Please note that the colours that I have used are not the original colours, I started off trying to use the original colours but as I have added more connections it was becoming a little difficult to read, so I started to add different colours where needed, sorry if this causes any problems for anyone…

Last Updated – 16th December 2013

This also is obviously not yet complete, but hopefully I will get this one updated quite shortly, please check back soon to see any updates.

KW Vanguard MK2 Parts List

Capacitors

C1 =
C2 =
C3 =
C4 =
C5 =
C6 =
C7 =
C8 = 120pF
C9 = 150pF
C10 = 270pF
C11 = 420µF
C12 = 100pF
C13 = 420pF
C14 = 100pF
C15 = 4700pF
C16 = 4700pF
C17 = 100pF
C18 = 10KpF
C19 = 4700pF
C20 = 100pF (1500v)
C21 = 1000pF (Ceramic)
C22 = 15pF Air Spaced Capacitor (PA Grid Tune)
C23 = 50pF Air Spaced Capacitor (Harmonic Trap)
C24 = 3600pF (Silver Mica 1000v)
C25 = 1800pF (Silver Mica 1000v.)
C26 = .01µF (1000v)
C27 = 1800pF (Silver Mica 1000v)
C28 = 200pF Air Spaced Capacitor (PA Tune)
C29 = 500pF Air Spaced Capacitor (AE Coupling)
C30 = 100pF (Ceramic)
C31 = 0.1µF
C32 = 25µF (Electrolytic)
C33 = 33pF (Silver Mica)
C34 = 33pF (Silver Mica)
C35 = 0.01µF
C36 = 0.01µF
C37 = 25µF (25v Electrolytic)
C38 = 0.005µF (800v.)
C39 = 0.005µF (800v.)
C40 = 8µF (450v Electrolytic)
C41 = 8µF (450v Electrolytic)
C42 = 32µF (450v Electrolytic (in Series))
C42 = 32µF (450v Electrolytic (in Series))
C43 = 32µF (450v Electrolytic (in Series))
C43 = 32µF (450v Electrolytic (in Series))
C44 = 32µF (450v Electrolytic)
C45 = 8µF (500v Electrolytic)
C46 = 470pF (Silver Mica 500v)
C47 = 470pF (Silver Mica 500v)
C48 = 500pF (Feed Through Ceramic Capacitor)
C49 = 500pF (Feed Through Ceramic Capacitor)
C50 = 500pF (Feed Through Ceramic Capacitor)
C51 = 500pF (Feed Through Ceramic Capacitor)
C52 = 500pF (Feed Through Ceramic Capacitor)
C53 = 500pF (Feed Through Ceramic Capacitor)
C54 = 500pF (Feed Through Ceramic Capacitor)
C55 = 91pF (Feed Through Ceramic Capacitor)
C56 = 91pF (Feed Through Ceramic Capacitor)
C57 = 500pF (Feed Through Ceramic Capacitor)
C58 = 500pF (Feed Through Ceramic Capacitor)
C59 = 500 pF (Feed Through Ceramic Capacitor)
C60 = 500 pF (Feed Through Ceramic Capacitor)
C61 = 500pF (Feed Through Ceramic Capacitor)
C62 = 22pF (Silver Mica)

Switches

S1 = VFO Switch (3 Way Wafer Switch)
S2 = PA / Band Change
S3 = Send / Receive
S4 = Meter Function
S5 = Tune / Normal Changeover Switch
S6 = CW Phone Changeover Switch
S7 = Mains On/Off

SA1 = 80/160 Meter Band Switch

Transformers

T1 = (1120) Mains Transformer
T2 = (1116) Modulation (High Tension)
T3 = (1117) RF (High Tension)
T4 = Fixed Ratio Modulation Transformer

3-Way Voltage Selectors

VS1 = Voltage Selector (for RF Transformer)
VS2 = Voltage Selector
VS3 = Voltage Selector (for Mains Transformer)

Fuses

F1 = 5 Amp

Sockets

J1 = Microphone (1/4″ Jack Socket)
J2 = Aerial (SO-239)
J3 = Receiver (SO-239)
J4 = Receiver Muting (2 Pin Socket)
J5 = CW Key Socket (2 Pin Socket)
J6 = 230 VAC

Tag Boards

Tag 1 = 4 Way Tag Strip
Tag 2 = 6 Way Tag Strip
Tag 3 = 8 Way Tag Strip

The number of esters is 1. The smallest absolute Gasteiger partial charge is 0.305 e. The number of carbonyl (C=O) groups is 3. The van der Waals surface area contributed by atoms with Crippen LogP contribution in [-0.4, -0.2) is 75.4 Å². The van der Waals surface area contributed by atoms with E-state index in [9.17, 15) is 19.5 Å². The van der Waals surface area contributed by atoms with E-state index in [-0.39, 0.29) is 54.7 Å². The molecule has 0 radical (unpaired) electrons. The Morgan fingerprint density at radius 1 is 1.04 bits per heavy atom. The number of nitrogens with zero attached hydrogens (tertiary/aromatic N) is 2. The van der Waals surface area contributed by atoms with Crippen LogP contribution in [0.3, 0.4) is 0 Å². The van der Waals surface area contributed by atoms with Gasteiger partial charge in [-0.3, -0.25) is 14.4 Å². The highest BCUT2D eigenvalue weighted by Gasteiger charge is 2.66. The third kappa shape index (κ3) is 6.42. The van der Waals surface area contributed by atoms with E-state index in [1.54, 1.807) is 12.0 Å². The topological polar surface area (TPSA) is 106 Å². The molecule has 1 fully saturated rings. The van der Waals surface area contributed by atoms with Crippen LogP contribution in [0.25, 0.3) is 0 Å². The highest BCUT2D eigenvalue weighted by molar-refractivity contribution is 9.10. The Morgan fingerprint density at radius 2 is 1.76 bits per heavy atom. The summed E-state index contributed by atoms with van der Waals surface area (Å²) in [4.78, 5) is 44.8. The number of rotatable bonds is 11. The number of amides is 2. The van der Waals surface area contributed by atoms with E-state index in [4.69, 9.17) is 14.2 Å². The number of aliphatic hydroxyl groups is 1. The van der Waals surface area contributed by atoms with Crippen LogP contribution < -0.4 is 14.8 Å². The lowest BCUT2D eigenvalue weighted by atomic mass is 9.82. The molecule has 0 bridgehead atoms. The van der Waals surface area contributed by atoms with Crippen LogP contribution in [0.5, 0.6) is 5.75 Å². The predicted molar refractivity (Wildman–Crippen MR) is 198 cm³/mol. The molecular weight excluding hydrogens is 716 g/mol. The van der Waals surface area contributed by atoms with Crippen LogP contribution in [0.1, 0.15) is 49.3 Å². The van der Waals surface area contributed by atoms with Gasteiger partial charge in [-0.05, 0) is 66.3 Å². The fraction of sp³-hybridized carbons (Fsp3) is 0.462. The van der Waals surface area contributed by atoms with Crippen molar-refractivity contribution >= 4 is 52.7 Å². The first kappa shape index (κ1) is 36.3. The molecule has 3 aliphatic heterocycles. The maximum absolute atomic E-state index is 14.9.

Tag 4 = 5 Way Tag Strip
Tag 5 = 9 Way Tag Strip
Tag 6 = 18 Way Tag Board

Valves

V1 = 6J5GT (“Clapp” Oscillator)
V2 = 6AU6 (Buffer-Multiplier)
V3 = 6V6GT or 6L6G (Driver/Tripler)
V4 = 6146 (or QVO 6-20)
V5 = 6BW6
V6 = 6BR7 (Speech Amplifier)
V7 = 12AX7 (Amplifier and Phase Inverter)
V8 = 6L6G (Push Pull Modulator)
V9 = 6L6G (Push Pull Modulator)
V10 = GZ32
V11 = GZ32
V12 = VR150
V13 = VR150

Inductors

L1 =
L2 =
L3 =
L4 = 557
L5 =
L6 =
L7 =
L8 =
L9 =
L10 =
L11 =
L12 = RF Choke
L13 = Geloso Tank Coil
L14 = 3H (200 mA Choke)
L15 = 3H (120 mA Choke)
L16 = Harmonic Rejector
L17 = Anti-Parasitic Choke
L18 = Mains Choke
L19 = Mains Choke
L20 =

Resistors

R1 = 100k (2 watt)
R2 = 47k (2 watt)
R3 = 4.7k (2 watt)
R5 = 470 (2 watt)
R6 = 3.5k (10 watt)
R7 = 33k (2 watt)
R8 = 3.3k (2 watt)
R9 = 22k (2 watt)
R10 = 30k (Drive Control – Potentiometer)
R11 = 22k (2 watt)
R13 = 10k (10 watt)
R14 = 10k (2 Watt)
R15 = 22k (2 Watt)
R16 = Meter Shunt (Meter Shunt)
R17 = 470 (2 watt)
R18 = 33k (1/2 watt)
R19 = 100 (1/2 watt)
R20 = 100k (1/2 watt)
R21 = 1M (1/2 watt)
R22 = 1k (1/2 watt)
R23 = 2.2M (1/2 watt)
R24 = 470k (1/2 watt)
R25 = 1M (Mod. Gain Control – Potentiometer)
R26 = 4.7k (1/2 watt)
R27 = 470k (1/2 watt)
R28 = 470k (1/2 watt)
R29 = 2.2k (1/2 watt)
R30 = 100k (1/2 watt)
R31 = 100k (1/2 watt)
R32 = 220k (1/2 watt)
R33 = 220k (1/2 watt)
R34 = 47k (1/2 watt)
R35 = 47k (1/2 watt)
R36 = 470 (2 watt)
R37 = 470 (2 watt)
R38 = 22k (1 watt)
R39 = 47k (1 watt.)
R40 = 4.7k (5 watt.)
R41 = 33 (Anti-parasitic Choke)
R42 = 100k (1 Watt)

Bridge Rectifiers

Br1 =

Misc. Downloads

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KW Vanguard Advert 1.59 MB 8 downloads

Advertisement from an old magazine for the KW Vanguard transmitter. ...
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KW Vanguard Further Notes 75.43 KB 7 downloads

Some useful notes on restoring a KW Vanguard by Colin Guy (G4DDI) ...
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KW Vanguard Voltages Information 5.82 KB 14 downloads

The following table of voltages have been observed during the testing of this transmitter...
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The GELOSO Signal Shifter Type 4-102 434.64 KB 9 downloads

An article from 'The Shortwave Magazine' in 1957 on the VFO used in the KW Vanguard...
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GELOSO Dial Scales 1.89 MB 7 downloads

A useful file for anyone wanted to print off a new set of dials for the KW Vanguard ...

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KW Vanguard Modifications for Topband 385.14 KB 6 downloads

Article written in 'The Shortwave Magaize' in 1958 about modifying radios such as...

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Shortwave Magazine Review of the KW Vanguard 808.54 KB 1 downloads

A review of the KW Vanguard first published in 'The Shortwave Magazine' in 1958 ...
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KW Vanguard Original Schematic Diagram 99.92 KB 7 downloads